So, if you can lift 200 pounds for 10 reps (2000 pounds total), you can likely use 225 for 4 "sets" of 3 (for a total of 2700 pounds) and you'll have increased your overall volume on your main exercise by more than 25%.
If you're doing cluster sets on your main exercise, keep the reps at 2-3 per cluster. If you're doing an assistance exercise, you can start higher at 5 reps per cluster.
For an ultimately painful muscle building experience, set a timer for 5 minutes and do clusters the entire time, dropping the reps as necessary as fatigue accumulates.
3. Back-Off Sets
Back-off sets can be done for either main or assistance exercises and are a great way of grooving solid technique while also pushing your muscular and cardio system to the limit.
How to do it: Immediately after you finish your final set of an exercise, strip off 30-50% of the weight and then do as many reps with that weight as you can, aiming for 15-25.
Since you should already be slightly tired from your previous sets, you won't be able to get as many reps with that weight as you would if you were fresh, so in some ways this functions as almost a pre-exhaust technique.
This technique can be applied to almost any exercise with good results because you'll be using less weight and the muscles are already tired so it won't be as taxing on your nervous system as a rest-pause set or a drop set.
4. Drop Sets
A staple of bodybuilders, the drop set has retained its popularity over the years because of the massive amount of muscular trauma it can induce in a short amount of time.
A drop set is done by repping out on your last work set before reducing the weight by about 25% and repping out again. This process can be repeated as many times as you'd like, but for best results I like to use 3 drops.
One of the limiting factors of a drop set is changing the weights quickly, so unless you have two buddies who don't mind loading and unloading plates for you, drop sets are best done on selectorized machines.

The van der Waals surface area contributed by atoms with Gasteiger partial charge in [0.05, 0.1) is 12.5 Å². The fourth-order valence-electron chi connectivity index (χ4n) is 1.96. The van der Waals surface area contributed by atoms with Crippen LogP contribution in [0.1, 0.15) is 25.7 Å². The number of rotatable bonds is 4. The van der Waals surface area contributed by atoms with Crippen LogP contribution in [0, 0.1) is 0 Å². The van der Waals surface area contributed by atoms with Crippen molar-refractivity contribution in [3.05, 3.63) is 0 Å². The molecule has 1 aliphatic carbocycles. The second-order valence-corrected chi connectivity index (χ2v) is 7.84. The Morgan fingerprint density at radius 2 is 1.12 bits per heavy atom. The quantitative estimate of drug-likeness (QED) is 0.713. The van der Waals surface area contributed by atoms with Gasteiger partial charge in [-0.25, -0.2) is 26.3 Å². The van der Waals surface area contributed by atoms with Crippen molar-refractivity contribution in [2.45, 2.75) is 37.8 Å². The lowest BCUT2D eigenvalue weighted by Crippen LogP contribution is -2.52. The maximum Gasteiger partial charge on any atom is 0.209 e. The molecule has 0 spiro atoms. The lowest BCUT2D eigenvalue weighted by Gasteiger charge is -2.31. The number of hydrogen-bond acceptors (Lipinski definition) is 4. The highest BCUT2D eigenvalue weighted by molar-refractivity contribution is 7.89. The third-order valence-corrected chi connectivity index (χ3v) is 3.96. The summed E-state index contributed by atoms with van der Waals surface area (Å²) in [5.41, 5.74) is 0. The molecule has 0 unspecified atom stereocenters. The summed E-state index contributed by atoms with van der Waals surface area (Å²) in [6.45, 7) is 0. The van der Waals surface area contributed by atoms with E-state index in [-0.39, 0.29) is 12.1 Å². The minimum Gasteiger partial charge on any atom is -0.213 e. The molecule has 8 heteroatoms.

Of course, you can always do solo drop sets on a leg press machine if you just get up quickly and remove the necessary weights. It's tougher, but it has the added benefit of taxing you even further.
How to do it: Start with a weight that you used for your work sets and get as many reps as possible before reaching technical failure. You should keep 1 rep "in the tank" in order to get the most out of this technique. Immediately after finishing, drop the weight 20-25% and rep out again.
Three drops is ideal, with the final set taken to total failure with a weight that should be 50% of the starting weight.
5. 50-Rep Challenge Sets
This was also a staple of old-time bodybuilders but it's rarely seen any more, possibly because it's pretty tough.
How to do it: Simply reduce the weight of your last work set by about 30 to 40% – a percentage that would allow you to get about 20 to 25 reps. Upon completion of the 20th or 25th rep, take a 15-second break. Continue gutting out a few more reps to failure and then take another rest-pause of 15 seconds.
Continue in this way until you hit a total of 50 reps. Your rep patterns might end up looking like this: 20,10, 8, 6, 3, and 3 = 50.
- Tremblay A et al. Impact of Exercise Intensity on Body Fatness and Skeletal Muscle Metabolism. Metabolism. 1994 Jul;43(7):814-8. PubMed.
- Paoli A et al. High-Intensity Interval Resistance Training (HIRT) influences resting energy expenditure and respiratory ratio in non-dieting individuals. J Transl Med. 2012 Nov 24;10:237. PubMed.